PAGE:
Earlier in the year I posted my theory on why Scandinavian Crime Fiction was so popular at the moment.
I felt that basically good writing, excellent translating, good plots, really interesting characters and an attempt to educate as well as entertain were the keys to this success. Some pretty good marketing has also had a part to play.
I am about half way through Henning Mankell's The Man from Beijing and this wide ranging saga with an educational back story about the exploitation and humiliation of China, and the Chinese, in nineteenth century has me hooked.
Mankell gives us a picture of that time and its blatant racism without pulling any punches, and that is what makes this book so interesting.
'But you mustn't forget that the Chinese are also base and cunning liars and swindlers: they are arrogant and greedy and have a bestial sensuality that sometimes disgusts me. On the whole they are a worthless people.'
But he also makes reference to modern events that I suspect have been gleaned from real life, and do not reflect too well on our present day society.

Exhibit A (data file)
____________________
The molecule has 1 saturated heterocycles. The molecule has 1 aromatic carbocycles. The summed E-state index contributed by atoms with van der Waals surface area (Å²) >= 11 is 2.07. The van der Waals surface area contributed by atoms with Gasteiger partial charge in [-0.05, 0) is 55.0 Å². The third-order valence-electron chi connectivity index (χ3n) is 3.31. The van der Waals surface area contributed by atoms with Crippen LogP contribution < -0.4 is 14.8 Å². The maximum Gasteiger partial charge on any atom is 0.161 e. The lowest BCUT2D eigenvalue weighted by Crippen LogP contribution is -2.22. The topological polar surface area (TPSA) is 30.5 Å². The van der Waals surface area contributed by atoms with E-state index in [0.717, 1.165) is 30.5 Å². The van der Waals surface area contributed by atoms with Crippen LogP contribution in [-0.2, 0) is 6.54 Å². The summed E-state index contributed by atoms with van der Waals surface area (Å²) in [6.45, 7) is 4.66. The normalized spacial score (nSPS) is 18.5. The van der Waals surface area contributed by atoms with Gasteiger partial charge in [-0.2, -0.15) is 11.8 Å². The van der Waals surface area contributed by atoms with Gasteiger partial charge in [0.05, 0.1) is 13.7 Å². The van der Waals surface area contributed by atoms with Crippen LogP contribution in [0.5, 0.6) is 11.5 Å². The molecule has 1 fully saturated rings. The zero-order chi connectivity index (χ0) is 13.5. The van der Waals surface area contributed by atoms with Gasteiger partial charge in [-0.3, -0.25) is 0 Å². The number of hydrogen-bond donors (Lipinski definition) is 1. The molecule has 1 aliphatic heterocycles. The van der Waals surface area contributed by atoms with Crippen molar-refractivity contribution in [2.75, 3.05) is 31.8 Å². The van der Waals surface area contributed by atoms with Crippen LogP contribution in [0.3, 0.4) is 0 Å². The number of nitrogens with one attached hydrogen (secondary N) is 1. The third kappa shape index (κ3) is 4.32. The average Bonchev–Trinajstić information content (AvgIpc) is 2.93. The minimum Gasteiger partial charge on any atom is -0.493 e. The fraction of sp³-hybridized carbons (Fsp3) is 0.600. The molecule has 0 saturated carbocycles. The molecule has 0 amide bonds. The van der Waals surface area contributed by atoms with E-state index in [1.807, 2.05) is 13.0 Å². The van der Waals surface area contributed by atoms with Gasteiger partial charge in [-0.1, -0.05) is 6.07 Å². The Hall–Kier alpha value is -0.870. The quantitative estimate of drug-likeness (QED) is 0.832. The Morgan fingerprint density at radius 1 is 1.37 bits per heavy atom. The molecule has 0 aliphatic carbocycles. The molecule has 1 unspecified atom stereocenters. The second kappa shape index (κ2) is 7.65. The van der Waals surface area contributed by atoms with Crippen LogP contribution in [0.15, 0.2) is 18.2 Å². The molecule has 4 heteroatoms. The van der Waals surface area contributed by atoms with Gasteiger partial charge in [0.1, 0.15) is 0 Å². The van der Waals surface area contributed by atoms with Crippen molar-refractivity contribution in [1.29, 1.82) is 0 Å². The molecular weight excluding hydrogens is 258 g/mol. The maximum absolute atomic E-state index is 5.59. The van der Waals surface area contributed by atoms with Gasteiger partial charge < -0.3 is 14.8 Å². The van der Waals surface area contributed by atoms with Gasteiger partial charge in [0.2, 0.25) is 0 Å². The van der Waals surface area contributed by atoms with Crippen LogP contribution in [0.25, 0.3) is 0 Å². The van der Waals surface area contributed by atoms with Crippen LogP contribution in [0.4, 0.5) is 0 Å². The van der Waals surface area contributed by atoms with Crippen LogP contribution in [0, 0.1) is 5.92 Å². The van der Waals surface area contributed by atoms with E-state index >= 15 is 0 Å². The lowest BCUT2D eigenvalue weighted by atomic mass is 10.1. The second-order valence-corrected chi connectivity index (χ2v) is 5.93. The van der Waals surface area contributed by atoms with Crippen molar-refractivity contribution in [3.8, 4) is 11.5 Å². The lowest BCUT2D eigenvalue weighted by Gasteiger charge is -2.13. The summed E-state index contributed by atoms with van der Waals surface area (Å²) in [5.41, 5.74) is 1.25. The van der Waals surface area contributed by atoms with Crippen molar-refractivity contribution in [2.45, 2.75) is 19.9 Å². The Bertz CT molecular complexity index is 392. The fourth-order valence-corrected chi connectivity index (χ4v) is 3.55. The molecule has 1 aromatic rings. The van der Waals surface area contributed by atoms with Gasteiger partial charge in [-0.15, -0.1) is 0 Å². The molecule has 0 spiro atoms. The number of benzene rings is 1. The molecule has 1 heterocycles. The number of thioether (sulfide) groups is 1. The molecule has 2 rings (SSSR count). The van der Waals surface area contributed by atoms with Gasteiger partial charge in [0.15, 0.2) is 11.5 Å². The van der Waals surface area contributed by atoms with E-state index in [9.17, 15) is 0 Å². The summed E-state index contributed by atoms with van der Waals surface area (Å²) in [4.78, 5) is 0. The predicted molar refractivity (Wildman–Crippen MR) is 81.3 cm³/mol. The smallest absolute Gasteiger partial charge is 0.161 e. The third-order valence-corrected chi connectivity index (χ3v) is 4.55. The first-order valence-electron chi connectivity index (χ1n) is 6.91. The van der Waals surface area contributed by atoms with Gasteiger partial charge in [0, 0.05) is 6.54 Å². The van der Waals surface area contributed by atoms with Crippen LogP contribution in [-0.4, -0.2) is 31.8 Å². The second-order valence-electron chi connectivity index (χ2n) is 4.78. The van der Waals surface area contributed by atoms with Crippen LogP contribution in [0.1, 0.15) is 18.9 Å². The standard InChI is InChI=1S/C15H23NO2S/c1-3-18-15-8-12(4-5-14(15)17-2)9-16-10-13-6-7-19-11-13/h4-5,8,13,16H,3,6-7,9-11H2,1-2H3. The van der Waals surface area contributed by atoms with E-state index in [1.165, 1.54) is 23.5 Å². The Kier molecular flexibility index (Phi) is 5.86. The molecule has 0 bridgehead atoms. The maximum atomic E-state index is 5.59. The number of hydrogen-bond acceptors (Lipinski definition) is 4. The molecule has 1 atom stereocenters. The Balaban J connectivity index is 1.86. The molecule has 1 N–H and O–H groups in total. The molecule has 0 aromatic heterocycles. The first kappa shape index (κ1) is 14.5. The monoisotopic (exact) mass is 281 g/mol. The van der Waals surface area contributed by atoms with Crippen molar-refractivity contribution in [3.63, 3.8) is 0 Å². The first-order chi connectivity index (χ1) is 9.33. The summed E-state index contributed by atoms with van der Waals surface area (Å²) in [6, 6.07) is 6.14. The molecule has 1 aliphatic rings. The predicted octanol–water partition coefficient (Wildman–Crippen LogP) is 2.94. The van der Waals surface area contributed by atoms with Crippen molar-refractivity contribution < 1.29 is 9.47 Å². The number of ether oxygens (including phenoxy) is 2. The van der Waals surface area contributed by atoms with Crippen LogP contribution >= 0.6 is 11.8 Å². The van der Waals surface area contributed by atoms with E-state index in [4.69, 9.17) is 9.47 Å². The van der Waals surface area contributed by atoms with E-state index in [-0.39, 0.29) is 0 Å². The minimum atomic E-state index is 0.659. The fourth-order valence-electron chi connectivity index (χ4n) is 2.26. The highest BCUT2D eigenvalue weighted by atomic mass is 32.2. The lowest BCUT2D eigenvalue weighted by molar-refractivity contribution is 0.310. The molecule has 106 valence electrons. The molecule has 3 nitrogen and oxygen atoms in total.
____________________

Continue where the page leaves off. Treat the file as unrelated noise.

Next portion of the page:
I was particularly interested in the 19th century China section of the book, because forty years ago I was considering giving up dentistry, and studying history. [Most dentists working in the NHS during those underpaid and overworked times considered giving up almost every morning.]
I already had my dental degree but took A-level History, which in those days consisted of one paper on European History, one on English History, and a chosen special subject from a long list.
I chose as my special subject The Great Powers in the Far East 1840-1941, passed the exam, but fate intervened when I was given the opportunity to buy the practice I was working in at the time.